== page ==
Of the fiction writers, I am familiar with Alexis Wright, Melissa Lucashenko, and Doris Pilkington Garimara. Each of the ten to twelve-page extracts included in this anthology had me wanting to read more.
My favourites? Melissa Lucashenko’s ‘Steam Pigs and John Muk Muk Burke’s ‘Bridge of Triangles’.
If you are looking to read more fiction and/or poetry by Australian Indigenous authors, I can recommend this book.
‘I just get things wrong now and again, that’s all.’
Leiden, The Netherlands, 1674. As a result of his success in solving the case of the missing girls in Delft, Master Mercurius has made a name for himself. He is summoned by William of Orange, who, suspicious that there is a plot to overthrow him, wants Master Mercurius to investigate. But before Master Mercurius can start, one of his colleagues at the University of Leiden is murdered.
This novel is presented to us as part of Master Mercurius’s memoir:
‘Now that I am advanced in years, the time has come to set down my memoirs before senility sets in and I can no longer remember what happened.’
Because the story is presented in this way, Master Mercurius has some mischievous fun with the reader in the beginning as he moves backwards and forwards between events. He may not have liked his murdered colleague very much, but who murdered him and why? And then another man is murdered. Is William of Orange in danger? Will Master Mercurius work out who is killing whom before William of Orange runs out of apples?
Poor Master Mercurius. He is both an ordained Protestant Minister and a Catholic Priest. Politics, religion, and an eye for women. At least in his dreams. Life is complicated.
‘That’s the trouble with bishops; they take religion too seriously.’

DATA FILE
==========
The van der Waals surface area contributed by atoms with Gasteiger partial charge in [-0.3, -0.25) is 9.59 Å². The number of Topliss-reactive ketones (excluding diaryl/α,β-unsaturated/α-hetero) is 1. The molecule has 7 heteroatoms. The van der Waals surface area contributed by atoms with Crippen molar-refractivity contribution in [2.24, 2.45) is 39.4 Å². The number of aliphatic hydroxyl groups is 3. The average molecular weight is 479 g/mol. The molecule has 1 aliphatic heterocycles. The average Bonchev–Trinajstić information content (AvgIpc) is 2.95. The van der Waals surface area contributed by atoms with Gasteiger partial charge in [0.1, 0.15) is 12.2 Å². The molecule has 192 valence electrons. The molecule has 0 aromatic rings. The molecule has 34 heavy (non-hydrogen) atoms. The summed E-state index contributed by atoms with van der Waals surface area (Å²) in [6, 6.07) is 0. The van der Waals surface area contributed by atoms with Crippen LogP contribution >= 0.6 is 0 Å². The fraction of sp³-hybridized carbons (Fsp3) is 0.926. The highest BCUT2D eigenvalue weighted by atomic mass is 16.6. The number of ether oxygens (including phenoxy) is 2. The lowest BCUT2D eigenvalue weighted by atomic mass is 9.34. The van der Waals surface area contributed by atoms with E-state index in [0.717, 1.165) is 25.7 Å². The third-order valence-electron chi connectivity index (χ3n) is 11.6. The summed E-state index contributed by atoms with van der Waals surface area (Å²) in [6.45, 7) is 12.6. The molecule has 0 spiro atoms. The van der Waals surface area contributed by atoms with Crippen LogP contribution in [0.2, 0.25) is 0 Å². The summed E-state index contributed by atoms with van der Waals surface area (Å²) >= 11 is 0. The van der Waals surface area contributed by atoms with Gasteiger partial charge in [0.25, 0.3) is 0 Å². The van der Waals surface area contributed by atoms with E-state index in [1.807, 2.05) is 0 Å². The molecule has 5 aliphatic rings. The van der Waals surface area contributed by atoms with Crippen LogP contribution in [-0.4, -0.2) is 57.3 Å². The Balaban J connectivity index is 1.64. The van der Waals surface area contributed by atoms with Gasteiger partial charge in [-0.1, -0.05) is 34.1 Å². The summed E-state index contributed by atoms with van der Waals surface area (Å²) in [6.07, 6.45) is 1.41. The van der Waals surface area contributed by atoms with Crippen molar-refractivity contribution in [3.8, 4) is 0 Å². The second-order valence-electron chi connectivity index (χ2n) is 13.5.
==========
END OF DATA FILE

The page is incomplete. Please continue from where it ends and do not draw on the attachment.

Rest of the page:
I really enjoyed this second book in the Master Mercurius series. Mercurius himself is both observant and witty, and there are plenty of laugh out loud moments as he investigates:
‘No doubt you are wondering why I sent Van Looy for you.’
‘I was, of course. A secondary question was why a man of sense would send Van Looy for anything.’
I really enjoyed this novel. Master Mercurius is growing on me (there is a third book I’ve yet to read). If you have not yet made his acquaintance, and you enjoy historical whodunnits with humour, then I can recommend this series. I can also recommend Mr Bracks’s Josef Slonský series as well.
Note: My thanks to NetGalley and Sapere Books for providing me with a free electronic copy of this book for review purposes.
‘I wake up, and for a few precious seconds I don’t realise there’s anything wrong.’
A girl wakes up on a self-driving bus. She has no idea who she is, or how she got there. There is a nametag on her T-shirt: ‘Cecily’. There are six other people on the bus, each with a nametag and no memories. They start talking, trying to work out who they are and what is happening. The screen on each seatback gives them instructions. There is a series of tests — each of them needs to choose an outcome. Tests like this one: